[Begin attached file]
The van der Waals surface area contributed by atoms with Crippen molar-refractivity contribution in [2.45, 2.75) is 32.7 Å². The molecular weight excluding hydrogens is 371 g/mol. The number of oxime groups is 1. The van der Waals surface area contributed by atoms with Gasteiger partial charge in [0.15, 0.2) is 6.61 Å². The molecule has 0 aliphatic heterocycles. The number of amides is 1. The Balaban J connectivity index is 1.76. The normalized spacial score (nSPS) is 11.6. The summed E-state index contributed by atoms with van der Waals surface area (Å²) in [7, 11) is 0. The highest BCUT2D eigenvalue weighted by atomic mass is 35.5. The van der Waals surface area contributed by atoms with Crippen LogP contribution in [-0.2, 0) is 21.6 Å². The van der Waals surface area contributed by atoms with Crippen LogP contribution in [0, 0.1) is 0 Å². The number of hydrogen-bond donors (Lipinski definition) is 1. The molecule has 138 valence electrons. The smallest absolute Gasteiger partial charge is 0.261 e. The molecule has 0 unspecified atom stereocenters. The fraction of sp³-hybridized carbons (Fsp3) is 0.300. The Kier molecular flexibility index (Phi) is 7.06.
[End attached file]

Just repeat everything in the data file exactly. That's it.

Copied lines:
The van der Waals surface area contributed by atoms with Crippen molar-refractivity contribution in [2.45, 2.75) is 32.7 Å². The molecular weight excluding hydrogens is 371 g/mol. The number of oxime groups is 1. The van der Waals surface area contributed by atoms with Gasteiger partial charge in [0.15, 0.2) is 6.61 Å². The molecule has 0 aliphatic heterocycles. The number of amides is 1. The Balaban J connectivity index is 1.76. The normalized spacial score (nSPS) is 11.6. The summed E-state index contributed by atoms with van der Waals surface area (Å²) in [7, 11) is 0. The highest BCUT2D eigenvalue weighted by atomic mass is 35.5. The van der Waals surface area contributed by atoms with Crippen LogP contribution in [-0.2, 0) is 21.6 Å². The van der Waals surface area contributed by atoms with Crippen LogP contribution in [0, 0.1) is 0 Å². The number of hydrogen-bond donors (Lipinski definition) is 1. The molecule has 138 valence electrons. The smallest absolute Gasteiger partial charge is 0.261 e. The molecule has 0 unspecified atom stereocenters. The fraction of sp³-hybridized carbons (Fsp3) is 0.300. The Kier molecular flexibility index (Phi) is 7.06.